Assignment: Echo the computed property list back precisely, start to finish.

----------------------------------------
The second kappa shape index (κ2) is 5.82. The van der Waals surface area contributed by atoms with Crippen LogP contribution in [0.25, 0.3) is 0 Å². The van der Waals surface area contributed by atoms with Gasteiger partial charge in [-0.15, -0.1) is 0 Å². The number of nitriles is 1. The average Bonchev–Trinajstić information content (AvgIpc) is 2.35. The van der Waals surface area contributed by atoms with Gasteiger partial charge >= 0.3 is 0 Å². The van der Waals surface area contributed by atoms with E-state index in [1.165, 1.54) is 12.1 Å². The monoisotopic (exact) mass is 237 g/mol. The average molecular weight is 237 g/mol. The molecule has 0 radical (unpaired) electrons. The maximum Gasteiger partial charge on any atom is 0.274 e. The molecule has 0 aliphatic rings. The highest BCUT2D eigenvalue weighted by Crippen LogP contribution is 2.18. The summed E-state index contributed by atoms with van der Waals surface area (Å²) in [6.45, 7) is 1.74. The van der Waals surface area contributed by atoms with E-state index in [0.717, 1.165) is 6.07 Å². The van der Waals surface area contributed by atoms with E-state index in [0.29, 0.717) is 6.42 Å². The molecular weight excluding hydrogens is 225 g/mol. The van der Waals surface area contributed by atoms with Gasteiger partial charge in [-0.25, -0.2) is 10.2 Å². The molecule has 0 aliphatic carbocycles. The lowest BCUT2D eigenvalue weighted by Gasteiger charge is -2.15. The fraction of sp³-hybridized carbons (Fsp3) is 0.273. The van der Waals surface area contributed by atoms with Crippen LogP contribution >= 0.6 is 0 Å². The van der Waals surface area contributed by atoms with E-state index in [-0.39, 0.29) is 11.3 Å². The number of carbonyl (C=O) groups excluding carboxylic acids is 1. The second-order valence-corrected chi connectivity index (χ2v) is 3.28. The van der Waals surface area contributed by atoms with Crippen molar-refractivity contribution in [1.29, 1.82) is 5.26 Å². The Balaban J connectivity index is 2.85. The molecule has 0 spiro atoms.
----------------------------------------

The second kappa shape index (κ2) is 5.82. The van der Waals surface area contributed by atoms with Crippen LogP contribution in [0.25, 0.3) is 0 Å². The van der Waals surface area contributed by atoms with Gasteiger partial charge in [-0.15, -0.1) is 0 Å². The number of nitriles is 1. The average Bonchev–Trinajstić information content (AvgIpc) is 2.35. The van der Waals surface area contributed by atoms with Gasteiger partial charge >= 0.3 is 0 Å². The van der Waals surface area contributed by atoms with E-state index in [1.165, 1.54) is 12.1 Å². The monoisotopic (exact) mass is 237 g/mol. The average molecular weight is 237 g/mol. The molecule has 0 radical (unpaired) electrons. The maximum Gasteiger partial charge on any atom is 0.274 e. The molecule has 0 aliphatic rings. The highest BCUT2D eigenvalue weighted by Crippen LogP contribution is 2.18. The summed E-state index contributed by atoms with van der Waals surface area (Å²) in [6.45, 7) is 1.74. The van der Waals surface area contributed by atoms with E-state index in [0.717, 1.165) is 6.07 Å². The van der Waals surface area contributed by atoms with E-state index in [0.29, 0.717) is 6.42 Å². The molecular weight excluding hydrogens is 225 g/mol. The van der Waals surface area contributed by atoms with Gasteiger partial charge in [-0.25, -0.2) is 10.2 Å². The molecule has 0 aliphatic carbocycles. The lowest BCUT2D eigenvalue weighted by Gasteiger charge is -2.15. The fraction of sp³-hybridized carbons (Fsp3) is 0.273. The van der Waals surface area contributed by atoms with Crippen LogP contribution >= 0.6 is 0 Å². The van der Waals surface area contributed by atoms with E-state index in [-0.39, 0.29) is 11.3 Å². The number of carbonyl (C=O) groups excluding carboxylic acids is 1. The second-order valence-corrected chi connectivity index (χ2v) is 3.28. The van der Waals surface area contributed by atoms with Crippen molar-refractivity contribution in [1.29, 1.82) is 5.26 Å². The Balaban J connectivity index is 2.85. The molecule has 0 spiro atoms.